To those who seem to know only one verse from the Bible—”Judge not, that ye be not judged” (Matthew 7:1)—we often respond with another command from the lips of Jesus: “Judge not according to the appearance, but judge righteous judgment” (John 7:24). It is clear that Jesus was forbidding hypocritical judgment in Matthew 7, the type of judging where a man with a beam in his eye tries to take a speck out of his brother’s eye (Matthew 7:3-5). Jesus is not saying one cannot exercise moral discernment, or even identify that certain people are like dogs and hogs (Matthew 7:6). Furthermore, one must inspect the fruit of false teachers in order to beware of them and avoid following them to destruction (Matthew 7:12-20).
However, what is the context of John 7:24? If Matthew 7:1 can be quoted out of context, we must make sure we understand the context of John 7:24. Hearing the teaching of Jesus, the Jews were astonished at His mastery of the Scriptures since He had not been trained in the rabbinical schools (v. 15). In order to show that He was not drawing His teaching from man-made tradition, nor originating it Himself, Jesus replied, “My doctrine is not mine, but his that sent me” (v. 16). Jesus then showed that citing the pedantic debates of past rabbis—whose egos were wrapped up in their teaching—was not the key to knowing God’s will, but rather having a sincere desire to do His will. He said, “If any man will do his will, he shall know of the doctrine, whether it be of God, or whether I speak of myself. He that speaketh of himself seeketh his own glory: but he that seeketh his glory that sent him, the same is true, and no unrighteousness is in him” (vv. 17-18). Jesus selflessly came to speak the words the Father gave Him to save people, yet the religious leaders at the feast in John 7—who had the law, but did not keep the law—sought to kill Him because He threatened their self-importance: their control of the people who looked to them for guidance (v. 19; cf. 11:48).
To make His point, Jesus presented one miraculous work He had done that caused people to marvel that He would do such on the Sabbath (v. 21). Jesus flouted rabbinical tradition and accepted norms of Sabbath observance in John 5 by healing a man who had been lame for thirty-eight years and telling him to take up his pallet and walk on the Sabbath. God’s law had required a holy rest from one’s normal work during the week in order to focus on the Lord on the seventh day (Ex. 20:8-11), yet many policies had been developed by rabbis over the years concerning what was and was not breaking the Sabbath. In their zealous reaction to Jewish assimilation of Greek culture, the Jewish leaders had attempted to make a fence around the law by forbidding what God had not banned. What they ended up doing was making a fence through the law because their traditions — which had become to many people more binding and important than God’s law—set up false criteria for who was and who was not following God. By their criteria, Jesus was a sinner and they were virtuous, yet in reality they were seeking to kill Jesus and He never sinned but always pleased the Father (Jn. 8:29, 46). Jesus showed that even these religious leaders recognized that the law requiring circumcision of a male baby on the eighth day (Lev. 12:3) meant that it should be carried out even if that eighth day fell on the Sabbath; this is why even though circumcision had been around before Moses (Gen. 17), God had Moses command it to give a precedent for certain vital activities, (such as the healing Jesus had engaged in), on the Sabbath (Jn. 7:22; cf. Lk . 13:14-15). If they could perform surgery on one member of the body on the Sabbath to fulfill a positive law, then certainly Jesus could heal an entire body to fulfill God’s will in showing mercy (John 7:23).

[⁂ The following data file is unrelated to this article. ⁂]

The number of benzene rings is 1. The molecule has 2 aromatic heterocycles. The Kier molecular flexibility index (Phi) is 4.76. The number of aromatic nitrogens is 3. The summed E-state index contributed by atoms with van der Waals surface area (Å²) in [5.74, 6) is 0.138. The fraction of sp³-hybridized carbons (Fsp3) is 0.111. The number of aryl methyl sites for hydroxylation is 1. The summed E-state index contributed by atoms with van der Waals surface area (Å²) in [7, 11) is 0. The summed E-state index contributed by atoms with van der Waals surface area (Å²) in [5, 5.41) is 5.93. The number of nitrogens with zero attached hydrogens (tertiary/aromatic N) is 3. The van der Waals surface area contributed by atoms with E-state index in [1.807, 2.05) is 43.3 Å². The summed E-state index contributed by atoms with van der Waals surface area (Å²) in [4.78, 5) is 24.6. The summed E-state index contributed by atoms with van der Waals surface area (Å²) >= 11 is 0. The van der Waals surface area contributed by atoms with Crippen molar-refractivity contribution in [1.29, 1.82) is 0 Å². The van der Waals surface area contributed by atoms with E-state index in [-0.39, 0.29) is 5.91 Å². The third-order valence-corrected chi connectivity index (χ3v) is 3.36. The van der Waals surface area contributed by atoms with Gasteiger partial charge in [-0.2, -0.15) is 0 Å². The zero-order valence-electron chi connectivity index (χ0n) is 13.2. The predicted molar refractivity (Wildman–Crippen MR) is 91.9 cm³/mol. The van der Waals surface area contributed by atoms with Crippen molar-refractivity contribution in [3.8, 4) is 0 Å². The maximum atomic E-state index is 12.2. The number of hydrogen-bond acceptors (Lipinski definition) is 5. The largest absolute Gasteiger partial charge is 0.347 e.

Thus, John 7:24, while commanding righteous judgment, reprimands judgment “according to appearance,” which, according to the context, is superficial judgment of religious people who set up false criteria for who is pleasing to God. This is still common today among religious people who want to maintain their self-righteous status, instead of humbling themselves to truly do the will of God and give Him glory. So remember John 7:17-18 before you quote John 7:24 to someone.